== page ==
Student Loans

Student loans are borrowed money that you will need to repay after you leave school. If you are awarded a loan, you have the option to take out a smaller loan amount to reduce your future debt. Student loans are one of three types of financial aid for which students can qualify. The FAFSA that you submit is your single application for all three types of financial aid (grantswork-study and loans). Get more information on applying for financial aid and what happens next.

Direct Loans (also called Stafford Loans or William D. Ford Federal Direct Loans) are offered at relatively low interest rates and with good repayment arrangements. Before you take out a loan, be sure to develop a budget to make sure you borrow only what you need.

For more information about student loan interest rates, repayment and more, visit the Department of Education. First-time borrowers will be required to complete entrance counseling and a Master Promissory Note (MPN).

Undergraduate Student Loans

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  • If you are borrowing a Direct Loan, you may be awarded a subsidized or unsubsidized loan depending on your financial need.

    Subsidized

    Basis of Award: Student has financial need.

    What it means: Interest does not accrue while student is enrolled at least half-time.

    Please note: If you are a first-time borrower on or after July 1, 2013, you may not receive Direct Subsidized Loans for more than 150 percent of the published length of your program. For more information on the maximum eligibility period for Direct Subsidized Loans, visit StudentAid.gov.

    Unsubsidized

    Basis of Award: Student does not have financial need.

    What it means: Interest accrues while student is enrolled in school. You will receive quarterly interest statements on your unsubsidized loan from your lender. It is recommended that you pay this interest every quarter. If you do not, the interest will be added to your loan amount, which will result in owing interest upon interest. For current interest rate information, visit StudentAid.gov.

  • First-Year Students

    • Subsidized loan limit: $3,500
    • Unsubsidized loan limit: $2,000
    • Total loan limit: $5,500

    Second-Year Students

    • Subsidized loan limit: $4,500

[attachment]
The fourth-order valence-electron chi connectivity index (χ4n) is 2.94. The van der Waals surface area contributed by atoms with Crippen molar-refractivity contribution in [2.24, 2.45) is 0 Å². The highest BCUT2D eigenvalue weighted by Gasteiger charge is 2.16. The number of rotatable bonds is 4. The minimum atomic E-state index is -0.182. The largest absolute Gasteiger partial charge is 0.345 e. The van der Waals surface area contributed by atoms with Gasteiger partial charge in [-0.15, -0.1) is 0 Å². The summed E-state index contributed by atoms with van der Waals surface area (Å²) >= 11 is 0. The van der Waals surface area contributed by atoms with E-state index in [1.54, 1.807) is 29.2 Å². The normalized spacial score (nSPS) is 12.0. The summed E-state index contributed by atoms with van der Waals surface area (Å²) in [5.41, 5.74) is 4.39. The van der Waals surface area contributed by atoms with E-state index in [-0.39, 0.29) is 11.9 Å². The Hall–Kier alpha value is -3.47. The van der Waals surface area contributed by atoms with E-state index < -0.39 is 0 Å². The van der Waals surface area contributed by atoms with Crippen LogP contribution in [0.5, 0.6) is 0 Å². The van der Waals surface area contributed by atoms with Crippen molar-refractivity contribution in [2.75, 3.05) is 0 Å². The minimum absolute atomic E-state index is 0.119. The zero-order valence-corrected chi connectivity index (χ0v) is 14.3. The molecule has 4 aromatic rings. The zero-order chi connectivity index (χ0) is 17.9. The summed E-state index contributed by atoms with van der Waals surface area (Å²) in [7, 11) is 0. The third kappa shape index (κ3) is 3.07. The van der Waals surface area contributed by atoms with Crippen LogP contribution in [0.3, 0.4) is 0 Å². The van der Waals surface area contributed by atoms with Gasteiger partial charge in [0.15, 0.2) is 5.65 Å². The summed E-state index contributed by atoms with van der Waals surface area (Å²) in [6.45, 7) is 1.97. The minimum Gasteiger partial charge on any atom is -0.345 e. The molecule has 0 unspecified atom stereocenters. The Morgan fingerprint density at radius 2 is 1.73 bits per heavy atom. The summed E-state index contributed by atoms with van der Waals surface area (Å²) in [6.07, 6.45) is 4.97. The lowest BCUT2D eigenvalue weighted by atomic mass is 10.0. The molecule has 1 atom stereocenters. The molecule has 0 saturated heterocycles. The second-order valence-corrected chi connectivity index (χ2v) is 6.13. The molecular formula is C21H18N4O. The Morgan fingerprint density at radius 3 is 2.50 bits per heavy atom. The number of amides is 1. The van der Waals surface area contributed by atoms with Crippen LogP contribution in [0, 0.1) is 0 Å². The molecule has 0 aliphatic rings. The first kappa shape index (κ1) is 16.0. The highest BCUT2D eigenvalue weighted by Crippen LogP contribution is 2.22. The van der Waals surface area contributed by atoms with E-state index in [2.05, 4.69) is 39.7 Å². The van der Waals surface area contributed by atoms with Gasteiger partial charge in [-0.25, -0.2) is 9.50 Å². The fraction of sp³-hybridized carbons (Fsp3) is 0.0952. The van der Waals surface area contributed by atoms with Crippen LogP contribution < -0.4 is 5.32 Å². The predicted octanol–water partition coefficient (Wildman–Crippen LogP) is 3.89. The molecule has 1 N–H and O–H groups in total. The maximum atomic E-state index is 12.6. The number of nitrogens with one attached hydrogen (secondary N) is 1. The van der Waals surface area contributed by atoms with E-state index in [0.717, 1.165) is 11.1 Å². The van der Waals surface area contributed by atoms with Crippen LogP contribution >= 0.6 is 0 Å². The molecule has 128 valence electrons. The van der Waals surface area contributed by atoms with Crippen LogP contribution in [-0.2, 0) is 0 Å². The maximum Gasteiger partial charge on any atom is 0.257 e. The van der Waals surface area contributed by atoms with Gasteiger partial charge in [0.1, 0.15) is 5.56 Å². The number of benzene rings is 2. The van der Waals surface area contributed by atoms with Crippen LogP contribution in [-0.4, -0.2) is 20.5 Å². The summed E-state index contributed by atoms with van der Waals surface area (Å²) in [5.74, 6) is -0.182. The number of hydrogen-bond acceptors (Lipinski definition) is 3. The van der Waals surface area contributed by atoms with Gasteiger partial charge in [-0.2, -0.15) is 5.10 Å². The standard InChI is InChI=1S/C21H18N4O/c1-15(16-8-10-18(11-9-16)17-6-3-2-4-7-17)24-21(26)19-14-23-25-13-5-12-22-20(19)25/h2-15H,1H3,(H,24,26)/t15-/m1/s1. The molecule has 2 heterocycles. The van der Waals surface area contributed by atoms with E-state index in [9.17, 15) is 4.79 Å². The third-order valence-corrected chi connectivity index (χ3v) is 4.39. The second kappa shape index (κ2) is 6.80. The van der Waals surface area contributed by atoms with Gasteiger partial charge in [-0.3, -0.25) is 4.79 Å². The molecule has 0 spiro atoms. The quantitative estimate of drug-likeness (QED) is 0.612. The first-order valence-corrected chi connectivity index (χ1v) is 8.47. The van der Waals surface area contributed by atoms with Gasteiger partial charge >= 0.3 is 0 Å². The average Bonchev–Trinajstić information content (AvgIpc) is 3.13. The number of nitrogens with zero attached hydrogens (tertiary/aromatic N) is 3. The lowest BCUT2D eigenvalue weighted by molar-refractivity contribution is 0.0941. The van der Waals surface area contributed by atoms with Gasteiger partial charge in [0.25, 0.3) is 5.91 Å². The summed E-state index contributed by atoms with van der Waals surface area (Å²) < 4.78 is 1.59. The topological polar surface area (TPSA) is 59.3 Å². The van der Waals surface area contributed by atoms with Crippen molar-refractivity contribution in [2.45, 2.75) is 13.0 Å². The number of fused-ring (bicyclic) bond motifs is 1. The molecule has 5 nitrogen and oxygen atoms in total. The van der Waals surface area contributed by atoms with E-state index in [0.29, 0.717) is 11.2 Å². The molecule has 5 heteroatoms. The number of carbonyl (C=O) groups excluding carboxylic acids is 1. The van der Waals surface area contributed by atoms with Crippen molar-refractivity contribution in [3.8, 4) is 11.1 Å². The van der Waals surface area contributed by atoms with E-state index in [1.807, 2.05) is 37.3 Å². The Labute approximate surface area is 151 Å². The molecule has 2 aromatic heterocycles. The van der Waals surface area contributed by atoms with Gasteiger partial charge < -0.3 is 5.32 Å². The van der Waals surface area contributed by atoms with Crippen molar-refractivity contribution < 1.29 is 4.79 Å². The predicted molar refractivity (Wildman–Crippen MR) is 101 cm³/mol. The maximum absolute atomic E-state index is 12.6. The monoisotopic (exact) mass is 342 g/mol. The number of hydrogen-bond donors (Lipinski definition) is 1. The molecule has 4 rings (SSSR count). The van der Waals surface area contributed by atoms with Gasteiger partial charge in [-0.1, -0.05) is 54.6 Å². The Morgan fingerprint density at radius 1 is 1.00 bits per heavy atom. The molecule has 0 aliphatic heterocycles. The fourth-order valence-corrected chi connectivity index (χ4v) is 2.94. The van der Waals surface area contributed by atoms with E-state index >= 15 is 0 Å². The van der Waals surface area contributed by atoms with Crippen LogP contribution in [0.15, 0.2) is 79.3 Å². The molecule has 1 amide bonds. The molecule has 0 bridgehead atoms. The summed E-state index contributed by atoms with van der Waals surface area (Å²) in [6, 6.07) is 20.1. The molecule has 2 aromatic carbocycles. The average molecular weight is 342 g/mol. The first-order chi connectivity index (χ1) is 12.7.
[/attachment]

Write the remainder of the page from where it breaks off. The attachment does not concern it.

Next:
• Unsubsidized loan limit: $2,000
    • Total loan limit: $6,500

    Third and Fourth-Year Students

    • Subsidized loan limit: $5,500
    • Unsubsidized loan limit: $2,000
    • Total loan limit: $7,500
  • First-Year Students

    • Subsidized loan limit: $3,500
    • Unsubsidized loan limit: $6,000
    • Total loan limit: $9,500

    Second-Year Students

    • Subsidized loan limit: $4,500
    • Unsubsidized loan limit: $6,000
    • Total loan limit: $10,500

    Third and Fourth-Year Students

    • Subsidized loan limit: $5,500
    • Unsubsidized loan limit: $7,000
    • Total loan limit: $12,500

    Note: Includes students whose parents are unable to borrow under the parent loan (PLUS) program.

    • Subsidized loan limit: $23,000
    • Unsubsidized loan limit: $8,000
    • Total loan limit: $31,000
    • Subsidized loan limit: $23,000
    • Unsubsidized loan limit: $34,500
    • Total loan limit: $57,500

    Note: Includes students whose parents are unable to borrow under the parent loan (PLUS) program.

    • Fall – November 15
    • Spring – April 15
    • Summer – July 15
  • Students must begin repayment of their student loan(s) if any one of the following actions occur:

    • Withdraw from school
    • Drop below half-time status (fewer than 6 hours during a long semester)
    • Graduate

Graduate Student Loans

  • Graduate and Professional Unsubsidized Loans
    Component Amount
    Annual Loan Limit $20,500
    Aggregate Loan Limit $138,500

     

  • The Graduate PLUS Loan Program may be of interest to you as a graduate student needing additional assistance to cover educational costs after all other federal loans have been exhausted. The program offers a non-need based federal loan with a fixed 6.28% interest rate. Grad PLUS Loans allow you as a graduate student to borrow up to the full cost of attendance minus any other financial aid you are receiving.

    We encourage you to consider your options before accruing additional loan debt. For more information on the Federal Grad PLUS Loan as compared with the federal unsubsidized student loans, go to Federal Student Aid.

  • Below are the steps that you will need to take in order to be awarded a Graduate (Grad) PLUS Loan and have the funds processed:

    • Complete the Free Application for Federal Student Aid (FAFSA), if you have not already done so.
    • Complete a Federal Graduate PLUS Loan Application at studentaid.gov for each year you are borrowing funds through this program. Your application results will be sent to the school to be included in your aid package.
    • Accept your Grad PLUS Loan via Student Self-Service.
    • If you are a first-time Federal Graduate PLUS borrower, you must complete a master promissory note and entrance counseling at studentaid.gov.